The Times kicks it off with Sabrina Tavernise's report that the U.S. has agreed to lift immunity for foreign security contractors, making them subject to Iraqi prosecution. That sound you hear is the mad dash of Blackwater, DynCorp, Triple Canopy et al., beating their way to Baghdad International Airport. Lifting the immunity removes one of "many sticking points" between Iraq and the U.S. in their negotiations over a new security pact. (This feels like a late report because Reuters reported this on June 19.) Some Iraqis want to end immunity for American soldiers, but that's never going to happen, especially because the main proponents of that movement are all Sadrists. The Americans seem willing to budge over control of Iraq's air space, but Mahmoud Othman, an independent Kurdish parliamentarian who loves the press, says it doesn't matter if Iraq has control or not because it doesn't have an air force or expertise to handle air traffic, so the Americans will still have control regardless of whatever official arrangements are made. Iraq's main Sunni block, Tawafiq, said it was closer to rejoining the government after a boycott lasting almost a year. And another judge was a target of an intimidation campaign on Tuesday. A bomb placed near his house was found and defused. (How does the Times know it was an intimidation campaign? Maybe it was a botched assassination attempt.)
Sudarsan Raghavan of the Post files his roundup and leads with the news of the possible return of the Sunni bloc. The faction is submitting names for five cabinet posts and a deputy prime minister slot, and as soon as they get parliamentary approval, they'll be able to rejoin the government. Raghavan eschews news of the immunity deal and instead reports that Iraqi Foreign Minister Hoshyar Zebari is urging Iraqi lawmakers to approve a new security pact. Sounds like it's getting close to a deal. But buried in the story is this scooplet: "Zebari told lawmakers that any agreement would last one or two years." Was he lying to get the lawmakers on board? Telling the truth and revealing a timetable for American troop presence? Hard to say, but it's a reveal that needs fleshing out. In Diyala province, a suicide bomber attacked a police checkpoint, killing three people. Another roadside bomb killed three civilians and injured four in Buhroz.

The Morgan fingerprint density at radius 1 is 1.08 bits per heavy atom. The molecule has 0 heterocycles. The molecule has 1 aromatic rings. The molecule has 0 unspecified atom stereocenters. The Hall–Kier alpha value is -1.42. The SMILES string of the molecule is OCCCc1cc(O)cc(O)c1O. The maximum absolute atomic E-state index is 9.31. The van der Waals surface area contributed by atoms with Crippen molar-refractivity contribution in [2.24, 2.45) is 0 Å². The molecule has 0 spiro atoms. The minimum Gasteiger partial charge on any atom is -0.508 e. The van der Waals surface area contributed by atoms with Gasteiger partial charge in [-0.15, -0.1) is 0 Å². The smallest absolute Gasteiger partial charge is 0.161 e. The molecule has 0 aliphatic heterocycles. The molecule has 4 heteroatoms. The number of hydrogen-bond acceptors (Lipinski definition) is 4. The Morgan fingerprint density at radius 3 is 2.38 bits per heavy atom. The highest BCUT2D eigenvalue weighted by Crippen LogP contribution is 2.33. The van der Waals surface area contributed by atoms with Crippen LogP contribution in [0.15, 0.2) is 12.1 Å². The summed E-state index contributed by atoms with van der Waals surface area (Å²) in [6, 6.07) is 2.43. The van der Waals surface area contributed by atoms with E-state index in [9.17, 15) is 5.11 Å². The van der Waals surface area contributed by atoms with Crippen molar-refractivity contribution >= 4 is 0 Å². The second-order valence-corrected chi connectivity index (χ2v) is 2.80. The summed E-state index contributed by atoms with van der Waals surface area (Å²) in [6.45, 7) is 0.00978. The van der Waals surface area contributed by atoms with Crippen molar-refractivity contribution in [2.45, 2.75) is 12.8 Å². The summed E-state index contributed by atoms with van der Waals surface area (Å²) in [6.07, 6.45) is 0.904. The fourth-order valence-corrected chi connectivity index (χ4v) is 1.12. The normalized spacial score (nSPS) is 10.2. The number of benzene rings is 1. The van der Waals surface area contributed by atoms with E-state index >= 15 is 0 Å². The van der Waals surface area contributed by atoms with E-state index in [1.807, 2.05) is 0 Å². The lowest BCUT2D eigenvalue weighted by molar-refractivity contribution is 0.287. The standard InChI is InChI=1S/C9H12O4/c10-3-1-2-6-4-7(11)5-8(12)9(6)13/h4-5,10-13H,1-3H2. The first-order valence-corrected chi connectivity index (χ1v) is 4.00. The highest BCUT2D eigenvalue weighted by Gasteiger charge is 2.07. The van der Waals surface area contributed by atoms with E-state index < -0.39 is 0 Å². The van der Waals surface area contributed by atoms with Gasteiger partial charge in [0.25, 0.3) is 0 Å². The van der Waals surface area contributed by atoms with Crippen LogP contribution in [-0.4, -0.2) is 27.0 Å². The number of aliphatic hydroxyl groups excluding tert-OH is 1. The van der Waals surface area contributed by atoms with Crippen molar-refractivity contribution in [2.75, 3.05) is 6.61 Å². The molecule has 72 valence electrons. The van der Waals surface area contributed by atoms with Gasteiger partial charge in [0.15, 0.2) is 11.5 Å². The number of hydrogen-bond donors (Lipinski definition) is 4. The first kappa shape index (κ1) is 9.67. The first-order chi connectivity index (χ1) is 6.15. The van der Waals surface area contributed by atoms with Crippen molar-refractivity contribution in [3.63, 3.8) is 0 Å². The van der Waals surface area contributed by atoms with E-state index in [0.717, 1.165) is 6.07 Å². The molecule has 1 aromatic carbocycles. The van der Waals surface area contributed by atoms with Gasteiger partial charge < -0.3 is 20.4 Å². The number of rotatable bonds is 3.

The Post's Karen DeYoung reports that the U.S. Embassy in Baghdad has taken a decidedly upbeat spin on Iraq and said it has met 15 of the 18 Congressional benchmarks set last year. This contrasts sharply with another, recent assessment from the GAO. According to the Embassy, the only ones Iraq hasn't met are small, niggling things like "the Baghdad government's failure to enact and implement laws governing the oil industry and the disarmament of militia and insurgent groups, and continuing problems with the professionalism of the Iraqi police." Other than that, how did you enjoy the play, Mrs. Lincoln? Seriously, these are, like, the three biggest problems in Iraq and saying, "But elections are on track!" isn't just spin, it's clumsy and insulting spin.
IN OTHER COVERAGE
Wall Street Journal
Numan al Faddaghm, an Iraqi writer in Cairo, writes that all Iraqi expats and refugees are immensely grateful to the United States and can't wait to go home to partner with the Americans in building their country. Color me skeptical, but most other reports don't paint refugees as sounding so optimistic and forgiving of the U.S. Oh, it's the Journal's op-ed page. Never mind.
Christian Science Monitor and USA Today
No Iraq coverage today.